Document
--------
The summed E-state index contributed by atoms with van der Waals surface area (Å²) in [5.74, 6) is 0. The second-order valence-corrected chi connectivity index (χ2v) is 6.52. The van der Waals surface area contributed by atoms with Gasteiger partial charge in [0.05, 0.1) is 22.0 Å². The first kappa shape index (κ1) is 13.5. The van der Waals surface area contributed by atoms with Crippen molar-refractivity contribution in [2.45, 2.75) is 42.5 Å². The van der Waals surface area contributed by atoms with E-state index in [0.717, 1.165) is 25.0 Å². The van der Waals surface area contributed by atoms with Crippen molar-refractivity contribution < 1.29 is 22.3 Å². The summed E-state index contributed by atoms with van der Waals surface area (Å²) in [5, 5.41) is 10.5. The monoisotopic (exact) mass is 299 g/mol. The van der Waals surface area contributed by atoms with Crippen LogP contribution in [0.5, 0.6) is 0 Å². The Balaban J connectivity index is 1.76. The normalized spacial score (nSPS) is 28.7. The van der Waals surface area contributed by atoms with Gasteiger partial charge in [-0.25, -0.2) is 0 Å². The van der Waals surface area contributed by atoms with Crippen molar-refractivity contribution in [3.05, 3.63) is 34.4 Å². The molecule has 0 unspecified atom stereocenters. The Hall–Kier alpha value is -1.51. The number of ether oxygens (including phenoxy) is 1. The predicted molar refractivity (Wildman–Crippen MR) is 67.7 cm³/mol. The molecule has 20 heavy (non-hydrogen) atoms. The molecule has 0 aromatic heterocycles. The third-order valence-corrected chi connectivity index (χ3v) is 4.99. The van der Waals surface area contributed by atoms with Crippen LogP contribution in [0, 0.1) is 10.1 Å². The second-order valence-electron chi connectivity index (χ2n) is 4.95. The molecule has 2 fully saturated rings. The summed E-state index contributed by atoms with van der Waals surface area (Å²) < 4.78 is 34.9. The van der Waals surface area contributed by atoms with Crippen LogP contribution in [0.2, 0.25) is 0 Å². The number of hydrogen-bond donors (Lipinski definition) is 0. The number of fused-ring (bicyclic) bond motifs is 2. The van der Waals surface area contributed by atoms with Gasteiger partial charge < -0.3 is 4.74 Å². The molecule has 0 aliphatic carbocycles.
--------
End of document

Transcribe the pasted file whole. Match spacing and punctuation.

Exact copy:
The summed E-state index contributed by atoms with van der Waals surface area (Å²) in [5.74, 6) is 0. The second-order valence-corrected chi connectivity index (χ2v) is 6.52. The van der Waals surface area contributed by atoms with Gasteiger partial charge in [0.05, 0.1) is 22.0 Å². The first kappa shape index (κ1) is 13.5. The van der Waals surface area contributed by atoms with Crippen molar-refractivity contribution in [2.45, 2.75) is 42.5 Å². The van der Waals surface area contributed by atoms with E-state index in [0.717, 1.165) is 25.0 Å². The van der Waals surface area contributed by atoms with Crippen molar-refractivity contribution < 1.29 is 22.3 Å². The summed E-state index contributed by atoms with van der Waals surface area (Å²) in [5, 5.41) is 10.5. The monoisotopic (exact) mass is 299 g/mol. The van der Waals surface area contributed by atoms with Crippen LogP contribution in [0.5, 0.6) is 0 Å². The Balaban J connectivity index is 1.76. The normalized spacial score (nSPS) is 28.7. The van der Waals surface area contributed by atoms with Gasteiger partial charge in [-0.25, -0.2) is 0 Å². The van der Waals surface area contributed by atoms with Crippen molar-refractivity contribution in [3.05, 3.63) is 34.4 Å². The molecule has 0 unspecified atom stereocenters. The Hall–Kier alpha value is -1.51. The number of ether oxygens (including phenoxy) is 1. The predicted molar refractivity (Wildman–Crippen MR) is 67.7 cm³/mol. The molecule has 20 heavy (non-hydrogen) atoms. The molecule has 0 aromatic heterocycles. The third-order valence-corrected chi connectivity index (χ3v) is 4.99. The van der Waals surface area contributed by atoms with Crippen LogP contribution in [0, 0.1) is 10.1 Å². The second-order valence-electron chi connectivity index (χ2n) is 4.95. The molecule has 2 fully saturated rings. The summed E-state index contributed by atoms with van der Waals surface area (Å²) < 4.78 is 34.9. The van der Waals surface area contributed by atoms with Crippen LogP contribution in [0.2, 0.25) is 0 Å². The number of hydrogen-bond donors (Lipinski definition) is 0. The number of fused-ring (bicyclic) bond motifs is 2. The van der Waals surface area contributed by atoms with Gasteiger partial charge < -0.3 is 4.74 Å². The molecule has 0 aliphatic carbocycles.